Yesterday, we announced that we have invested in Occipital. You may know them as the creators of the popular iPhone app 360 Panorama, the creators of Red Laser (acquired by eBay), or just a gang of the smartest computer vision guys you’ll come across. And when I say “computer vision”, I don’t just mean the technical part, but also a vision of where it’s going. For example, from the Occipital blog post announcing the investment:
“Your smartphone’s computational reach into its surroundings ends at its touchscreen surface. To your device, the real world isn’t a canvas of interactivity. Instead, it’s little more than a grid of pixels that might as well be random. We’re changing that. We’re using computer vision to make real world environments computationally interactive and fun, thereby extending the computational reach of your device into the visual space around you.”
I met Jeff and Vikas in 2008. They are brilliant and have always had a huge vision. In Do More Faster, they wrote that you should Be Tiny Until You Shouldn’t Be. Red Laser was step 1. 360 Panorama was step 2. 360verse is step 3. And we are really psyched to invest and to help out with step 4.
Just for perspective, with my iPhone, I was able to create a pano of where I’m staying in Tuscany. It took 7 seconds and I’m a pretty mediocre photographer.
We now have three investments, starting with the letter O, in teams that just blow my mind with what they can make a computer do. We’ve talked about Oblong many times in the past. And our friends at Organic Motion just released an amazing new version of their markerless motion capture system.
Here’s to the letter O, as well as the machines getting a little bit smarter, every day, and in every way.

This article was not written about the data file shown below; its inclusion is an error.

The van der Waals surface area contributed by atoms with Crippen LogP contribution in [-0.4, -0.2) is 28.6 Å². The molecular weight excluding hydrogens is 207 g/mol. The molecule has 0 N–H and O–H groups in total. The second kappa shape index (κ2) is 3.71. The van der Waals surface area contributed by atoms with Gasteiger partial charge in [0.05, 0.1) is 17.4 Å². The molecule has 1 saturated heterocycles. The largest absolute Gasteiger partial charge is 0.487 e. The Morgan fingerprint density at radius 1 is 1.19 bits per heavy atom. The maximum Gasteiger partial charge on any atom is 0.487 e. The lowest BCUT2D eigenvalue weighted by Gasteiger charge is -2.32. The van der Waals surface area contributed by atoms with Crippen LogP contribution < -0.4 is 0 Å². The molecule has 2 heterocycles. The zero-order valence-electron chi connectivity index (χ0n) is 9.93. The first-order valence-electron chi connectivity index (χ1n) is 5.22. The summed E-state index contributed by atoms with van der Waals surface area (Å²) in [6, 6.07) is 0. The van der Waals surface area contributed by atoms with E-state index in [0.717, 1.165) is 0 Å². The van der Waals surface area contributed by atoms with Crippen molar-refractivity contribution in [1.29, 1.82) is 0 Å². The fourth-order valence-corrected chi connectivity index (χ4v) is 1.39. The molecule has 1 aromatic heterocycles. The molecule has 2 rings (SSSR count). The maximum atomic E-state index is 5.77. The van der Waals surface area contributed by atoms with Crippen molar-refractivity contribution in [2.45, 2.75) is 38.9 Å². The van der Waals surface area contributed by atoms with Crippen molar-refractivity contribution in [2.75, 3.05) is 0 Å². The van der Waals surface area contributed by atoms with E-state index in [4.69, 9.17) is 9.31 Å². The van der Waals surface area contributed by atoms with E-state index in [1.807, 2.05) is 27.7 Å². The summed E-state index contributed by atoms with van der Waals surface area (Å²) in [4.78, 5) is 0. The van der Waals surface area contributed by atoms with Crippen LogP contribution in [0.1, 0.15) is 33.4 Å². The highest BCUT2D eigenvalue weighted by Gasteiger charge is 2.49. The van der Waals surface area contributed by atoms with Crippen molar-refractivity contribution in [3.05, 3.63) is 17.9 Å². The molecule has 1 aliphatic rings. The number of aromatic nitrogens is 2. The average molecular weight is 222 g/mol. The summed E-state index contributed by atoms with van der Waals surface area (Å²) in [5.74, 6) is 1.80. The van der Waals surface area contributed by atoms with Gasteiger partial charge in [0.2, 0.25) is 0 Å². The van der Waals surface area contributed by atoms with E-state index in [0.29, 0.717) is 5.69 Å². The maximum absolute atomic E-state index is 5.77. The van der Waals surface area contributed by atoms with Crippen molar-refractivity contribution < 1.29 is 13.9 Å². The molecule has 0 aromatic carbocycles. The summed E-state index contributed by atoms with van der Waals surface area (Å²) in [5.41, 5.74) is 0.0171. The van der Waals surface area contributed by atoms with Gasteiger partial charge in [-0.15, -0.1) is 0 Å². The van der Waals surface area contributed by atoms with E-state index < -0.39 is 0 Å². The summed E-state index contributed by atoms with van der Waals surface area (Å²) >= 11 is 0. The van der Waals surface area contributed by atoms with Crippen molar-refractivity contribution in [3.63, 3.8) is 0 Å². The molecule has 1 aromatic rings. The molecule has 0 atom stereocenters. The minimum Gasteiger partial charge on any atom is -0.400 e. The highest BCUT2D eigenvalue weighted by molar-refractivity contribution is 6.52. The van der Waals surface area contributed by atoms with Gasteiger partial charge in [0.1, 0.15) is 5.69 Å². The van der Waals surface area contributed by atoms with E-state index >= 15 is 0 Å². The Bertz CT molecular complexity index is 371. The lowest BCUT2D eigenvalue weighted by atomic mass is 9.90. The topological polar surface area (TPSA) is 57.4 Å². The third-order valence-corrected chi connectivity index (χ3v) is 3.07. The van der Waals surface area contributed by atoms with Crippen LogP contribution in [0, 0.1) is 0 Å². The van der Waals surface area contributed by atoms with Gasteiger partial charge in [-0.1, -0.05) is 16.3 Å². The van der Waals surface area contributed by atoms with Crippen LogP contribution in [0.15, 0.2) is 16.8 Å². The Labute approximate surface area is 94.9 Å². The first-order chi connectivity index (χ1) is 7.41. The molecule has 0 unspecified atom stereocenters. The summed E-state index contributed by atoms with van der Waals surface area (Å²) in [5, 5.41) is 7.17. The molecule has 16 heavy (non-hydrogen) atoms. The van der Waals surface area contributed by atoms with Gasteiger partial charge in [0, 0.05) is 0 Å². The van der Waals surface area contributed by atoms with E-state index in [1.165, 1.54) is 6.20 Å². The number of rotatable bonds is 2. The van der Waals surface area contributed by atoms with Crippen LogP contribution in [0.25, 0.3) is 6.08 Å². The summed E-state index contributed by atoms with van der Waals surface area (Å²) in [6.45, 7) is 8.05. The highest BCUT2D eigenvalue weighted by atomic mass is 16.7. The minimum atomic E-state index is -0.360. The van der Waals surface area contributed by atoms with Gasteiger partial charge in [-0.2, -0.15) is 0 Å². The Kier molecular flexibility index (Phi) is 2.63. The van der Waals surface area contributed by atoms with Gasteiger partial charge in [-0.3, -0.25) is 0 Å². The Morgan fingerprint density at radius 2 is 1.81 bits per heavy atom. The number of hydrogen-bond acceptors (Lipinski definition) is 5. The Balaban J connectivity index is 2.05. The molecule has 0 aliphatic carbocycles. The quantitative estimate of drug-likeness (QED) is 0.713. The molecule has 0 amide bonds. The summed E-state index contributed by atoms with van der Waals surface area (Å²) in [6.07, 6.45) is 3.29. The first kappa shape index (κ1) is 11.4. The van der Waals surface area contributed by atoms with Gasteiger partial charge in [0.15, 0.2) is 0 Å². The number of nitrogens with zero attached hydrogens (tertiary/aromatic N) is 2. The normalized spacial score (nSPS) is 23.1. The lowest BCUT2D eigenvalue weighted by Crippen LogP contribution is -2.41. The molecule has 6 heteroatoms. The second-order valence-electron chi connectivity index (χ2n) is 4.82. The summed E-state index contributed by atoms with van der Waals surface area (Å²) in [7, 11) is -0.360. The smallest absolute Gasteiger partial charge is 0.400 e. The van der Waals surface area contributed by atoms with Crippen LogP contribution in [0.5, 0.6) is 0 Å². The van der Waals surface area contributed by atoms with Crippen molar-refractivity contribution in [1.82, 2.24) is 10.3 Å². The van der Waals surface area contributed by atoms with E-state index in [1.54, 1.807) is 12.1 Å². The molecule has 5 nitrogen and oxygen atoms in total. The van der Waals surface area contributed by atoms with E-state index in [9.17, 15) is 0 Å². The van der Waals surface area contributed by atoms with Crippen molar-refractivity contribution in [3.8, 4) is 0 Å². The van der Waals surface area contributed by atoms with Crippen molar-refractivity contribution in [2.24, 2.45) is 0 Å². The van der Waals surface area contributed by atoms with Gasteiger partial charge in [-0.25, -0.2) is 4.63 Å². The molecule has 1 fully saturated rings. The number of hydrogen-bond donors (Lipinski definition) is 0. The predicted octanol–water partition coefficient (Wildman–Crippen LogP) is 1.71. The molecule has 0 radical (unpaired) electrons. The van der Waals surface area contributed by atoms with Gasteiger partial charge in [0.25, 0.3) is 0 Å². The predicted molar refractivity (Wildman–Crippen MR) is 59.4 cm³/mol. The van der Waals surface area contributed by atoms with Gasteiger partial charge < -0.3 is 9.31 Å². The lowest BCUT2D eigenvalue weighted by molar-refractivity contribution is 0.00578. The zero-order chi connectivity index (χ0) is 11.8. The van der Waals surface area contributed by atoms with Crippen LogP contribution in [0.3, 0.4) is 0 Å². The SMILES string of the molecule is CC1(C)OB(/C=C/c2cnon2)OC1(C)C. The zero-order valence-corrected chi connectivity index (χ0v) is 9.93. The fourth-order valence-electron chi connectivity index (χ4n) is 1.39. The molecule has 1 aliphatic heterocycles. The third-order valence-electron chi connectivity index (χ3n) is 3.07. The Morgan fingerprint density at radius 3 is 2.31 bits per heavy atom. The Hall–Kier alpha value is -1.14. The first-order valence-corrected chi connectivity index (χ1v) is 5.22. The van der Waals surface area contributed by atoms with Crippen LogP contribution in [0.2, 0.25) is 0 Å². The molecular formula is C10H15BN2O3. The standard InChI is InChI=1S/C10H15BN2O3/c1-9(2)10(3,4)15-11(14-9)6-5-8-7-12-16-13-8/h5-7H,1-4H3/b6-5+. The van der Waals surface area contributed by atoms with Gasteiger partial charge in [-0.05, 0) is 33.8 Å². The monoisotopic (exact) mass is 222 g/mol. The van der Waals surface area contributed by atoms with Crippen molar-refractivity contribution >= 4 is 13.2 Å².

It is so nice to be back in Boulder after my 10 hours trip home from New York yesterday that included a lot of time on tarmacs, a diverted landing in Colorado Springs, and an I-25 road trip. I really want a personal portable teleportation machine.
I’m about to head out for a run but thought I’d toss up a few fun posts and videos that I saw when scanning through my email and news this morning.
First up is a story from my dad about why He Loves His Pogoplug. It turns out that he is Pogoplug customer #1 and he tells the story of it. He was also in my office last week when Dan and Jed Putterman (the Pogoplug co-founders) were there for a board meeting and they all had fun hanging out together. I love when technology and family cross over.
Next up is a great interview by Steve Bell with Vikas Reddy of Occipital. Late last week eBay announced that they had acquired the RedLaser product from Occipital. I subsequently crowned Occipital the Bootstrappers of TechStars Boulder class of 2008. And, if you watch the video carefully, you’ll see a Pogoplug to the left of Vikas in parts of the video.
Finally, here’s episode #5 of the TechStars Founders 2010 video series titled Risk Takers.
Another TechStars company has been acquired. Well – part of it has been acquired. Today it was announced that eBay has acquired the RedLaser product from Occipital. The Occipital guys tell the story in their post titled Arrival at the Launchpad.
Occipital’s founders – Jeff and Vikas – are the epitome of bootstrap entrepreneurs. Every TechStars class seems to have one and Occipital wins the bootstrapper of TechStars Boulder 2008 award. At the end of the program they had a few chances to raise money but weren’t happy with the valuations so decided to hunker down and just bootstrap things. They reinvented themselves several times until they launched RedLaser which has been a runaway hit (over two million copies sold to date.) As RedLaser took off, they had another set of interesting investment offers but no longer have any need for outside capital.
While they were on their way to creating an interesting mobile ecommerce company, they wanted to work on a much bigger set of technical challenges than RedLaser in computer vision and augmented reality, their areas of passion and technical expertise. In their travels they had a few inquires for an acquisition of the company, but really only wanted to sell the RedLaser product, not the entire company. Fortunately, eBay was very interested in the RedLaser product and the match worked extremely well for both parties.
Given this sale, I expect Occipital is now a long way from ever raising outside capital. Jeff and Vikas are now extremely well funded, are scaling up a very interesting team, and going after a huge vision. Oh – and RedLaser is now free in the iPhone AppStore. Congrats to Occipital, Vikas and Jeff!